There is a pleasing confidence to Finnish teenager Patrik Laine that bubbled to the surface more than once in the lead-up to Friday's NHL entry draft. There was the night of the NHL draft lottery in April, when Sportsnet's Daren Millard interviewed him via FaceTime in the middle of the Finnish night. Social media figured a drowsy Laine, with a goofy smile pasted on his face, looked more like the Sean Penn character Jeff Spicoli in the 1982 movie Fast Times At Ridgemont High than a prospective NHL star.
And he sure was entertaining.
Then came the recent draft combine in Buffalo, where Laine said that he saw himself as a future 50-goal scorer in the NHL and that he had the ability to one day be the league's best player.
Later still, when the top prospects for the NHL draft surfaced in San Jose before the start of Game 4 of the Stanley Cup Final, Laine made the case for being drafted first over all, noting that while the presumptive first pick Auston Matthews had the edge in some areas of play, he (Laine) was better in others.
Historically, Finnish stars in the NHL have been among the most modest and self-effacing players of all time – think Jari Kurri or Teemu Selanne. But Laine, a product of his era, still hasn't had his vibrant personality leached out of him by the say-nothing culture of professional sports.
Barring an unforeseen development, Winnipeg – with the second overall pick – appears certain to land Laine, the most exciting prospect to go there since 1992-93, when Selanne scored 76 goals for the Jets as an NHL rookie, a record that still stands.
Every NHL draft has a distinct narrative running through it, and 2016 is the Year of the Finn.
Two of the top three prospects – Laine and Jesse Puljujarvi – are Finns, as is highly touted defenceman Olli Juolevi, who played last season for the Memorial Cup champion London Knights; he could go as high as fifth.
Finland was once known mostly for producing world-class goalies, but since a critical stake-holders summit there in 2009, it has been producing position players at a remarkable rate. This past year, Finland won the world under-20 and under-18 championships, and was runners-up to Canada at the senior men's worlds.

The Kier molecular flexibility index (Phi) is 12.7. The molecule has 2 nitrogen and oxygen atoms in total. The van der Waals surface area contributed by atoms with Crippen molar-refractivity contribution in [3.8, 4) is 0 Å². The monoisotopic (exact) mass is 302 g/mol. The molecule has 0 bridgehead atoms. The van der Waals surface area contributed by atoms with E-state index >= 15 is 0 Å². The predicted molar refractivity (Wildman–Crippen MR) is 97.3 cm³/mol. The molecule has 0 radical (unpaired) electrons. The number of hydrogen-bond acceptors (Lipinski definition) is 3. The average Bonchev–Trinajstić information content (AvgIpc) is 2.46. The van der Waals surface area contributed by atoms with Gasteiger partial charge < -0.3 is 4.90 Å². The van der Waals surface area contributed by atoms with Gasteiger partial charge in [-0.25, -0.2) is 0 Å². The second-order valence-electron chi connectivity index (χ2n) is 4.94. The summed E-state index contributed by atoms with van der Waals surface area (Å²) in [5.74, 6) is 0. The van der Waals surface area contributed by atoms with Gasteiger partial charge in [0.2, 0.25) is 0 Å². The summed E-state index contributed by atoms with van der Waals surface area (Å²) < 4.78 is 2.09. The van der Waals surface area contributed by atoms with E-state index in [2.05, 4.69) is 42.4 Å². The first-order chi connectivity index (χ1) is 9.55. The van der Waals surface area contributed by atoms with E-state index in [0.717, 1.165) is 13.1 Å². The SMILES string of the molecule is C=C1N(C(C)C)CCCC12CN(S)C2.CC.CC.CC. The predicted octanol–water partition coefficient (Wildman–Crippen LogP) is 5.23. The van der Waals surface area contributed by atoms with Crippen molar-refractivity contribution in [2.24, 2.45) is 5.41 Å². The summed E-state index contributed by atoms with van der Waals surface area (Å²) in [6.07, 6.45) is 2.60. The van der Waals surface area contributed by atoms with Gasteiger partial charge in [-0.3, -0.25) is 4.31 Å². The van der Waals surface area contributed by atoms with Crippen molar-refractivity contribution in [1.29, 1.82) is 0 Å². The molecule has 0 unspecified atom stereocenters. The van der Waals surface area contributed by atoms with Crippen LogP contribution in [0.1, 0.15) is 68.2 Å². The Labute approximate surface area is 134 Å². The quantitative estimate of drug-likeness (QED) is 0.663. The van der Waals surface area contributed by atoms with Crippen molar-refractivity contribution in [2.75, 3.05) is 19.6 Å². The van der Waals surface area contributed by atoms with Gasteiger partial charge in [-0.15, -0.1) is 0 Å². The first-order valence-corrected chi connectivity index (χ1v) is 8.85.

"Finland is sort of the Canada of Europe, where hockey is the biggest passion," explained the Columbus Blue Jackets' Finnish-born general manager Jarmo Kekalainen. "In a small country, we need that. We don't lose a lot of the best athletes to the other sports."
Kurri, currently the general manager of Jokerit, which plays in the mostly Russian-based Kontinental Hockey League, believes the competition for players from the KHL and other leagues in Europe has forced the domestic league in Finland to put ever-younger players in the lineup.
"If you look at this year's under-20 team, they all played in the men's league already," Kurri said. "If you go back five or 10 years, maybe only one or two players from the under-20 team played in the men's league. So it's a really big change, and that's part of the success – that they have a chance to play men's hockey at an earlier age."
Now two years into his retirement, Selanne – a role model for most of the Finnish players currently coming through the ranks – says he met Laine for the first time at this year's world juniors.
"With me, he was obviously a little bit shy," Selanne said. "But he has the right way, the confidence. A lot of times, the young guys are a little scared to say what they think, but this guy is not. He knows what he can do. I like that. Obviously, there is pressure on him that comes from those comments, but that's good. That's how you see it. If that's your goal, you should go for it and say what you think."
Currently, Columbus sits at No. 3 in the draft, behind Toronto and Winnipeg, and if the mock drafts are correct, Puljujarvi will fall to the Jackets. Kekalainen interviewed both Puljujarvi and Laine at the draft combine and described them as "two obviously different personalities. The one guy [Laine] is not a very typical Finn. He says exactly what he wants to say and he backs it up, too, which is good. I've always believed, if you want to get a full commitment from somebody, why not say your goals out loud, and this guy's doing it. No problem, but it's very atypical for Finns, who are usually modest to a fault.
"The other guy [Puljujarvi] is from a small town. [He] moved up north as a 13-year-old and lived by himself in Oulu, which is a big hockey city, and that's a pretty remarkable story in itself. He's more of a typical, quiet, friendly Finnish guy, a very likeable kid who's very modest."
Selanne, one of the most popular athletes to ever play in Winnipeg, believes the fit there will be good for Laine.
"I think Winnipeg is the best landing place for him," Selanne said. "They have a great history with Finnish players and a great appreciation for Finnish players, the fans. I'm so happy I started there, and I can only highly recommend it. It looks like he's going there and he's going to enjoy because of the passion people in Winnipeg have for hockey."